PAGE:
is just one of those games that deserve more dissection and more attention from the gaming world even though I'm sure it's been done before by many other contributors and writers here on Destructoid. This was perhaps the final RPG on the PlayStation that I fell in love with, seeing how it was released weeks before the PlayStation 2 was released in the American market.
With Chrono Cross
being the sequel / prequel / concurrent-quel to Chrono Trigger
(time travelling in games and movies is generally a bad idea), there was an already rabid fan base that was just dying to get their hands on this game. I was one of these rabid gamers. I can recall fondly the amount of time I spent in my youth going on adventures through time as Crono, all of the times I beat the game, and the emotions that were tied to the game's characters.
The feelings that were there as a 13 year old SNES gamer were realized again when Chrono Cross
came out. I had hoped that it would be a true sequel to the game that I had grown to love, but as more and more details came out about the characters and setting, I was starting to feel let down. "Who the hell is Serge and WTF is up with the Harlequin character," I mused to myself angrily as I watched and read everything that was posted about Chrono Cross
before its release.
Perhaps the best part of Chrono Cross
to me, and many other gamers out there, is the soundtrack. There has yet to be a masterpiece made by Yasunori Mitsuda to rival the work that he put into this game's soundtrack. Instead of the midi-sounding music that had become so prevalent on the PS1, Mitsuda took samples of instruments directly and at a very high bit rate. What you end up with are songs that actually sound like they are being played by those instruments. A great example of this is on the song 'Another Ami' where it sounds like the guitar in the song is actually being played (complete with fingers sliding on the frets), not a synthesized version of a guitar...this probably had to do with his fellow Xenogears musician Tomohiko Kira helping on a few of the more guitar heavy tracks.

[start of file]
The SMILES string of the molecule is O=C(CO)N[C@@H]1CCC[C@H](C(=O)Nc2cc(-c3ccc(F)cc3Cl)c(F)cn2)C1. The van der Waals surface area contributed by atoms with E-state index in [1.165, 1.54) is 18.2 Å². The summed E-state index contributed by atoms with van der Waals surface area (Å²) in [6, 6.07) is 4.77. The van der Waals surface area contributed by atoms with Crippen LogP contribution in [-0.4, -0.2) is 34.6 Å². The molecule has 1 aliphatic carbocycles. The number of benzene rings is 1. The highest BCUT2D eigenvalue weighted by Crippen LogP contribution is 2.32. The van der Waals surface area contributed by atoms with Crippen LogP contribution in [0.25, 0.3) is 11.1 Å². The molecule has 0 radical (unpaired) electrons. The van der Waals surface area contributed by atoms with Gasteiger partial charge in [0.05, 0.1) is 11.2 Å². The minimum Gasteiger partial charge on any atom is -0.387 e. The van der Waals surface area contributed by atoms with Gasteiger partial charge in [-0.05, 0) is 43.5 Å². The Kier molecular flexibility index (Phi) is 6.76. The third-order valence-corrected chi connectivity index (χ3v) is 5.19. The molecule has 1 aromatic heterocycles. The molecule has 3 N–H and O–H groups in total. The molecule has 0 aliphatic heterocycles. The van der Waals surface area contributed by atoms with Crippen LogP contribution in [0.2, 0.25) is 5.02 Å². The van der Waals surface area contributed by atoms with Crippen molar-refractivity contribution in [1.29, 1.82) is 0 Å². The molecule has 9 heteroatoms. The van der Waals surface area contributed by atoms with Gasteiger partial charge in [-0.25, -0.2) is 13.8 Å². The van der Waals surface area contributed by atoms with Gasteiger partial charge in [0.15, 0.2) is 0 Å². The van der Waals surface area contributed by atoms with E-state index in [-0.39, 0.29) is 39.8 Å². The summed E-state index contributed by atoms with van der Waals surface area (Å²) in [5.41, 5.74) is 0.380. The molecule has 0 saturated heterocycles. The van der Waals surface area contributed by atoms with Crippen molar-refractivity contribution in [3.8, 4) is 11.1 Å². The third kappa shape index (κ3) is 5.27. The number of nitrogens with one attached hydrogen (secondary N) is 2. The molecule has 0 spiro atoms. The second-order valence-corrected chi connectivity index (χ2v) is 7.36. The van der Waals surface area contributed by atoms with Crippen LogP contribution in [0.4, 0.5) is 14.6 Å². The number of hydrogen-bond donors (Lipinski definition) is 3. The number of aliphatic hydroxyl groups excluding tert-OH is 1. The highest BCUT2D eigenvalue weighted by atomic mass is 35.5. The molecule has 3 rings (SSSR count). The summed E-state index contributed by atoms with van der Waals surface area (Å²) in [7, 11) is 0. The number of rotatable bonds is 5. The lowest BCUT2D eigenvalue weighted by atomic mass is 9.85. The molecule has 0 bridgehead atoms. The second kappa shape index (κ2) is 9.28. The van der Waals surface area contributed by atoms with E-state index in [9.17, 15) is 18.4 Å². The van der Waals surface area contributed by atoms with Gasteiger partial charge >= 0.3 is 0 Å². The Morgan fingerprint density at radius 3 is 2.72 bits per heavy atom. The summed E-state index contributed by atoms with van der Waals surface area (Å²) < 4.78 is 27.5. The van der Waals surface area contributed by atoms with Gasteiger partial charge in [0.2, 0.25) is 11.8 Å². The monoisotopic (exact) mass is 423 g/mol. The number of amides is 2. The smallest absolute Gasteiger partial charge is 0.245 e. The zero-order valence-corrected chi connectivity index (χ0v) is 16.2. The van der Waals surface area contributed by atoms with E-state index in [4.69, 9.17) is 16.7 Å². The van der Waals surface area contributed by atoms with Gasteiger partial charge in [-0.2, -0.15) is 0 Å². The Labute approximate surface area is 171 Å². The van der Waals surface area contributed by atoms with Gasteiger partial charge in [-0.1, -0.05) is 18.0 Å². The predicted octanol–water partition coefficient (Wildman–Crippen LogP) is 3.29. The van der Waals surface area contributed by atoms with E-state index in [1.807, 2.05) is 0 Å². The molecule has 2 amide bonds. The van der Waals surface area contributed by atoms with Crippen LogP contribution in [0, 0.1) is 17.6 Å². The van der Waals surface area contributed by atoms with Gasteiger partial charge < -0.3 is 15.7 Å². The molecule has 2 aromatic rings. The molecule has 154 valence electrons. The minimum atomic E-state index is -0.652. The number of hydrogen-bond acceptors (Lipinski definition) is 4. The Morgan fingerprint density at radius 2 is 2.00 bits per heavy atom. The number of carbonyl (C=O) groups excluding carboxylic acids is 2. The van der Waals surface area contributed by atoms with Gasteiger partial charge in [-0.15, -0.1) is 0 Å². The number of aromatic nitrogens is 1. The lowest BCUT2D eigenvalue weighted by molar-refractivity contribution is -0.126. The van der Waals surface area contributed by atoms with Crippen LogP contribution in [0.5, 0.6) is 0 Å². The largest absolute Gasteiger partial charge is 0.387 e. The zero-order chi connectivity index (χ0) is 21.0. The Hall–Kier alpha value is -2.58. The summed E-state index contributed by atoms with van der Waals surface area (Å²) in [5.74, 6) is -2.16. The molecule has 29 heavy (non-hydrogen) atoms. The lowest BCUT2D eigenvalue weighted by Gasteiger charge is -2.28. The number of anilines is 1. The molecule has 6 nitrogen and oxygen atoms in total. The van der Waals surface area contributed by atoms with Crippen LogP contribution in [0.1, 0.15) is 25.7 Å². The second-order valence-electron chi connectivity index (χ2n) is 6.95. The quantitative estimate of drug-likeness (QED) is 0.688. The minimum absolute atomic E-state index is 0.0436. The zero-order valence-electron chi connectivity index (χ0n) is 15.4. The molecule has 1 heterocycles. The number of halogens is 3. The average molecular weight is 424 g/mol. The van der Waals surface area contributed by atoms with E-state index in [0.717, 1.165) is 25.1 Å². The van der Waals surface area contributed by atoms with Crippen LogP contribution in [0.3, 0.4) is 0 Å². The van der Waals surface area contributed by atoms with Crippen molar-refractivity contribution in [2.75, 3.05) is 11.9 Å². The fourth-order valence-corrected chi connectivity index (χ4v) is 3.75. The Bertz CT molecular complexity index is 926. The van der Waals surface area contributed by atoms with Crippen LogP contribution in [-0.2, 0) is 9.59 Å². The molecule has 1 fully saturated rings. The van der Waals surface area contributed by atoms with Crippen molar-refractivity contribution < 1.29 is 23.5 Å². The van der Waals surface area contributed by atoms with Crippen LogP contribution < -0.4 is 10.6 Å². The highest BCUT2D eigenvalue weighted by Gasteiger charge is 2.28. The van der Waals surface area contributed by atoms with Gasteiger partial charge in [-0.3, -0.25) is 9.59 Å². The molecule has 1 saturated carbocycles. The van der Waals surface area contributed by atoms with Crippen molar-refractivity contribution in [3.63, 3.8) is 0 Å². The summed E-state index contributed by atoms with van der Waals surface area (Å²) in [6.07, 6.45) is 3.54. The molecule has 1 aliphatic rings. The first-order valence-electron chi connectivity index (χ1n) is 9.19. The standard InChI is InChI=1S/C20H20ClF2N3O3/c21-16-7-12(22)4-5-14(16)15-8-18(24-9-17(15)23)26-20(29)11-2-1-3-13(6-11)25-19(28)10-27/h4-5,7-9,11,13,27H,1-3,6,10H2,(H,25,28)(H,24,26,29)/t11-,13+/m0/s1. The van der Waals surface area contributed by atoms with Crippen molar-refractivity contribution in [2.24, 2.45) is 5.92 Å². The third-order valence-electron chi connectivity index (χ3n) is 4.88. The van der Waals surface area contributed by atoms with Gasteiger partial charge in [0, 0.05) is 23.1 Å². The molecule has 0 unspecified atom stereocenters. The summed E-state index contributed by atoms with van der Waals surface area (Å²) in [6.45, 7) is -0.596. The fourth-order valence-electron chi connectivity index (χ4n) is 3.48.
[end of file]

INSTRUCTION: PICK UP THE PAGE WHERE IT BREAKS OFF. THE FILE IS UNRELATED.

The gameplay was rich for an RPG. You have the usual suspects when it comes to travel, the overworld map, the in town areas, dungeons, etc. What made this game even more loved to those who enjoyed the original was that there were no random battles at all. The only difference being, that when you ran into an enemy, you would go to a different screen for battles instead of the menus popping up on the screen like it did in Chrono Trigger
Returning to the game from the original, were the tech attacks that all characters can perform that could also be initiated by tag-teaming with other party members, and you also saw a return of the magic system. The difference being that magic isn't something that you get from leveling up explicitly, you could also get them from shops, treasure chests, and as drops from enemies you fight.
Overall, this is quite possibly one of my favorite games due to the fact that you always feel like you're actually having an effect on the game with each decision you make. Ultimately, not everything you do matters, whether you collect all 40+ people in your party, or if you choose to go up in an elevator rather than down, it really doesn't matter but it gives you the foreboding feeling that any decision you make could be the one that saves the world or destroys it. I would be happy if people gave this game its due respect as a true sequel to Chrono Trigger
; to me it is and will always remain one of my favorite RPGs and a game that defines me.